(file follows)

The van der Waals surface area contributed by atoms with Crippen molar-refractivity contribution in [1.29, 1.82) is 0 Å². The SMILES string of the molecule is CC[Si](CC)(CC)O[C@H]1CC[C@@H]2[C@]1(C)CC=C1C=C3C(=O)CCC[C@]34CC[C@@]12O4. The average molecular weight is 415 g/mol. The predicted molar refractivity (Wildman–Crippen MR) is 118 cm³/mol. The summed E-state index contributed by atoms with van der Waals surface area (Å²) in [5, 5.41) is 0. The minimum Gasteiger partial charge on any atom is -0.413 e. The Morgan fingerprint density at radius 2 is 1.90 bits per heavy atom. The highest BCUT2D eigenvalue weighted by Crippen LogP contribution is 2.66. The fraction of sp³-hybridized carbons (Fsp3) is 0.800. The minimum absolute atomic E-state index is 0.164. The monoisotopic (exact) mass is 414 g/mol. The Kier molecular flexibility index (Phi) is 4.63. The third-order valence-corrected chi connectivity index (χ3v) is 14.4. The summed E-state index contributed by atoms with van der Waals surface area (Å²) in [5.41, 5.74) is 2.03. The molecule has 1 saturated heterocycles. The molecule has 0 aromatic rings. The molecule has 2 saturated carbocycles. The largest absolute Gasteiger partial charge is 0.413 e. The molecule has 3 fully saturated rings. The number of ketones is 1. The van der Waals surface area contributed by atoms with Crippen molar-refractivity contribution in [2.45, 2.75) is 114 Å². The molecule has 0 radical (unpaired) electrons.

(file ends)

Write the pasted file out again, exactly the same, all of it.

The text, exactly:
The van der Waals surface area contributed by atoms with Crippen molar-refractivity contribution in [1.29, 1.82) is 0 Å². The SMILES string of the molecule is CC[Si](CC)(CC)O[C@H]1CC[C@@H]2[C@]1(C)CC=C1C=C3C(=O)CCC[C@]34CC[C@@]12O4. The average molecular weight is 415 g/mol. The predicted molar refractivity (Wildman–Crippen MR) is 118 cm³/mol. The summed E-state index contributed by atoms with van der Waals surface area (Å²) in [5, 5.41) is 0. The minimum Gasteiger partial charge on any atom is -0.413 e. The Morgan fingerprint density at radius 2 is 1.90 bits per heavy atom. The highest BCUT2D eigenvalue weighted by Crippen LogP contribution is 2.66. The fraction of sp³-hybridized carbons (Fsp3) is 0.800. The minimum absolute atomic E-state index is 0.164. The monoisotopic (exact) mass is 414 g/mol. The Kier molecular flexibility index (Phi) is 4.63. The third-order valence-corrected chi connectivity index (χ3v) is 14.4. The summed E-state index contributed by atoms with van der Waals surface area (Å²) in [5.41, 5.74) is 2.03. The molecule has 1 saturated heterocycles. The molecule has 0 aromatic rings. The molecule has 2 saturated carbocycles. The largest absolute Gasteiger partial charge is 0.413 e. The molecule has 3 fully saturated rings. The number of ketones is 1. The van der Waals surface area contributed by atoms with Crippen molar-refractivity contribution in [2.45, 2.75) is 114 Å². The molecule has 0 radical (unpaired) electrons.